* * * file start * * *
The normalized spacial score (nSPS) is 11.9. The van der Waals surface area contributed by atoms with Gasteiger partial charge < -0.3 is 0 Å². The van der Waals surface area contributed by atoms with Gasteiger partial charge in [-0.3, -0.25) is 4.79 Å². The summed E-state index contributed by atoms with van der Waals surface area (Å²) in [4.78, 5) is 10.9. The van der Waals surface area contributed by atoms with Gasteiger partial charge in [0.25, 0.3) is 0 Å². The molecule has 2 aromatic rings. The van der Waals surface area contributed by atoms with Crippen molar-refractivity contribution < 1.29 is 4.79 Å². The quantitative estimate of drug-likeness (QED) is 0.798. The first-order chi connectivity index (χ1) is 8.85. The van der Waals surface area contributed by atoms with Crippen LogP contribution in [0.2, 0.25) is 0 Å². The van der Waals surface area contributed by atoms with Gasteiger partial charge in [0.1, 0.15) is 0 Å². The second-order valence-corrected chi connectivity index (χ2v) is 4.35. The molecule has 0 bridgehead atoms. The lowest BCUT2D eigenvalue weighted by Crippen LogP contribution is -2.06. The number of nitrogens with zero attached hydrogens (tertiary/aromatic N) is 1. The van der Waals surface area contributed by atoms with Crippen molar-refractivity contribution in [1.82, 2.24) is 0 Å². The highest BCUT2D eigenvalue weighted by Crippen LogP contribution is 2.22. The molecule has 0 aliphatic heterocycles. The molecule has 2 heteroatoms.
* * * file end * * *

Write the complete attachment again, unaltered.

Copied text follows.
The normalized spacial score (nSPS) is 11.9. The van der Waals surface area contributed by atoms with Gasteiger partial charge < -0.3 is 0 Å². The van der Waals surface area contributed by atoms with Gasteiger partial charge in [-0.3, -0.25) is 4.79 Å². The summed E-state index contributed by atoms with van der Waals surface area (Å²) in [4.78, 5) is 10.9. The van der Waals surface area contributed by atoms with Gasteiger partial charge in [0.25, 0.3) is 0 Å². The molecule has 2 aromatic rings. The van der Waals surface area contributed by atoms with Crippen molar-refractivity contribution < 1.29 is 4.79 Å². The quantitative estimate of drug-likeness (QED) is 0.798. The first-order chi connectivity index (χ1) is 8.85. The van der Waals surface area contributed by atoms with Crippen LogP contribution in [0.2, 0.25) is 0 Å². The van der Waals surface area contributed by atoms with Gasteiger partial charge in [0.1, 0.15) is 0 Å². The second-order valence-corrected chi connectivity index (χ2v) is 4.35. The molecule has 0 bridgehead atoms. The lowest BCUT2D eigenvalue weighted by Crippen LogP contribution is -2.06. The number of nitrogens with zero attached hydrogens (tertiary/aromatic N) is 1. The van der Waals surface area contributed by atoms with Crippen molar-refractivity contribution in [1.82, 2.24) is 0 Å². The highest BCUT2D eigenvalue weighted by Crippen LogP contribution is 2.22. The molecule has 0 aliphatic heterocycles. The molecule has 2 heteroatoms.